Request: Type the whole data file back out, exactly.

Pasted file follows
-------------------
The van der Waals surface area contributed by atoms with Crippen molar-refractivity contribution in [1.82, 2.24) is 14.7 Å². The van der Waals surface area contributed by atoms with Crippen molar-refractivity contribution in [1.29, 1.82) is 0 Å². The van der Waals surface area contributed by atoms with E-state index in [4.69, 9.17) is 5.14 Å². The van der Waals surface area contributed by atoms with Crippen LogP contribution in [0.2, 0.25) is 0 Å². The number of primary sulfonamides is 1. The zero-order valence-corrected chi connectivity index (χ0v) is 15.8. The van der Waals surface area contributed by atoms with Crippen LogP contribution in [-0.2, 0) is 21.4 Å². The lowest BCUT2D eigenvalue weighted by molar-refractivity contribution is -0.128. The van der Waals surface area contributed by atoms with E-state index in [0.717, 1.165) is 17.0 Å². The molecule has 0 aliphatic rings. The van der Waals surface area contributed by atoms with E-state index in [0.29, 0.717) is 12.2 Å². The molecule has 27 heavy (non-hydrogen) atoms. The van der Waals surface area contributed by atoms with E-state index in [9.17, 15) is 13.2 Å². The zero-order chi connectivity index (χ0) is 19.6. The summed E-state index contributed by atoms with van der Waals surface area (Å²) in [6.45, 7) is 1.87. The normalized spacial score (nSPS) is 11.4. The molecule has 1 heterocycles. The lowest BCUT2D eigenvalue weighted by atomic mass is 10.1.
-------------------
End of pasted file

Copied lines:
The van der Waals surface area contributed by atoms with Crippen molar-refractivity contribution in [1.82, 2.24) is 14.7 Å². The van der Waals surface area contributed by atoms with Crippen molar-refractivity contribution in [1.29, 1.82) is 0 Å². The van der Waals surface area contributed by atoms with E-state index in [4.69, 9.17) is 5.14 Å². The van der Waals surface area contributed by atoms with Crippen LogP contribution in [0.2, 0.25) is 0 Å². The number of primary sulfonamides is 1. The zero-order valence-corrected chi connectivity index (χ0v) is 15.8. The van der Waals surface area contributed by atoms with Crippen LogP contribution in [-0.2, 0) is 21.4 Å². The lowest BCUT2D eigenvalue weighted by molar-refractivity contribution is -0.128. The van der Waals surface area contributed by atoms with E-state index in [0.717, 1.165) is 17.0 Å². The molecule has 0 aliphatic rings. The van der Waals surface area contributed by atoms with E-state index in [0.29, 0.717) is 12.2 Å². The molecule has 27 heavy (non-hydrogen) atoms. The van der Waals surface area contributed by atoms with E-state index in [9.17, 15) is 13.2 Å². The zero-order chi connectivity index (χ0) is 19.6. The summed E-state index contributed by atoms with van der Waals surface area (Å²) in [6.45, 7) is 1.87. The normalized spacial score (nSPS) is 11.4. The molecule has 1 heterocycles. The lowest BCUT2D eigenvalue weighted by atomic mass is 10.1.